Fitzmaurice, Gurwood and Trail Streets touted as new night life hub under rejuvenation plans

A new revitalisation strategy could see Wagga’s commercial precinct transformed into a cultural hub with a bustling night life to match.

Under council’s draft activation strategy, Fitzmaurice Street would be positioned as a “distinctive retail, restaurant and cafe precinct,” while Trail and Gurwood Streets would undergo general rejuvenation works.

Fitzmaurice Street cafe owner Adil Khan welcomed the potential upgrades and said they are something the city “definitely needs”.

“There’s a calling for it with out customers always asking about an upgrade here in Fitzmaurice Street,” he said.

“There’s a few shop fronts that aren’t really fitting in with (the look) of Fitzmaurice Street and it would be good to have a bit of a consensus.”

Cafe owners Tanya Hardwick and Adil Khan talk about potential upgrades to the commercial precinct.

Cafe owners Tanya Hardwick and Adil Khan talk about potential upgrades to the commercial precinct.

Full width awnings would be constructed under the strategy and various tenancy opportunities around the river levee would be provided to complement the heritage of the area.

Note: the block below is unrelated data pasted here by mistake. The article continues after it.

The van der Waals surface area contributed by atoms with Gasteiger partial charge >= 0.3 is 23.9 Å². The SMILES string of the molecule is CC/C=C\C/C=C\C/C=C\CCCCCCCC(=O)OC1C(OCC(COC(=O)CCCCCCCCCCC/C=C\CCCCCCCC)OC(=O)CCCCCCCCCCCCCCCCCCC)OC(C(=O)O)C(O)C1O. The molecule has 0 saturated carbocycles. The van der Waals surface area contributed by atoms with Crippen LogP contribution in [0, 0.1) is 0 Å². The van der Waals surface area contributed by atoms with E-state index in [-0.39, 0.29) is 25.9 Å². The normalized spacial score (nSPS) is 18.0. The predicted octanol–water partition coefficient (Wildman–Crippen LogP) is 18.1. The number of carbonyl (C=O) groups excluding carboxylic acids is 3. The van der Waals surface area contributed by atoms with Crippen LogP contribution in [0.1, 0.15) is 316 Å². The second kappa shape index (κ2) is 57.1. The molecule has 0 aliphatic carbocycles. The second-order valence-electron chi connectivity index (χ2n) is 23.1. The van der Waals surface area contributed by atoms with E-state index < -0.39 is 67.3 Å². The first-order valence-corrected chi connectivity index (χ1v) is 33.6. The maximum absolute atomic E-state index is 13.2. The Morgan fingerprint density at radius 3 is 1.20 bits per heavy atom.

Salon owners Leanne Carroll and Chelsea Bartholomew praised the strategy as something that has been a long time coming.

However, Ms Carroll had concerns about parking in the commercial area and whether or not it would affect the night life.

Salon owners Leanne Carroll and Chelsea Bartholomew.

Salon owners Leanne Carroll and Chelsea Bartholomew.

“It would be a good thing (the upgrades) – I know there have been talks for a long time to do something like this to the city,” she said.

“But the only issue would be parking. There aren’t many places to park along Fitzmaurice Street and you can’t have a city keep growing with no where to park.”

Victorian, Edwardian and inter-war period buildings would also have their heritage restored as part of the upgrades.

The desired future character of Victorian, Edwardian and inter-war period buildings from the draft activation strategy.

The desired future character of Victorian, Edwardian and inter-war period buildings from the draft activation strategy.

The time frame for the project, once finalised, would run between one and five years.

Councillor Dan Hayes said the strategy was about activating Wagga and providing more of an incentive for people to stay in the region.

“To see things be able to happen on a Tuesday night or to have a choice of what to do on a Thursday night is what a growing city needs.”

”It would generate more economy for the businesses and attract more people to the area.

“We want people who are leaving year 12 and looking at uni options to choose Wagga because the city is a vibrant place to be.”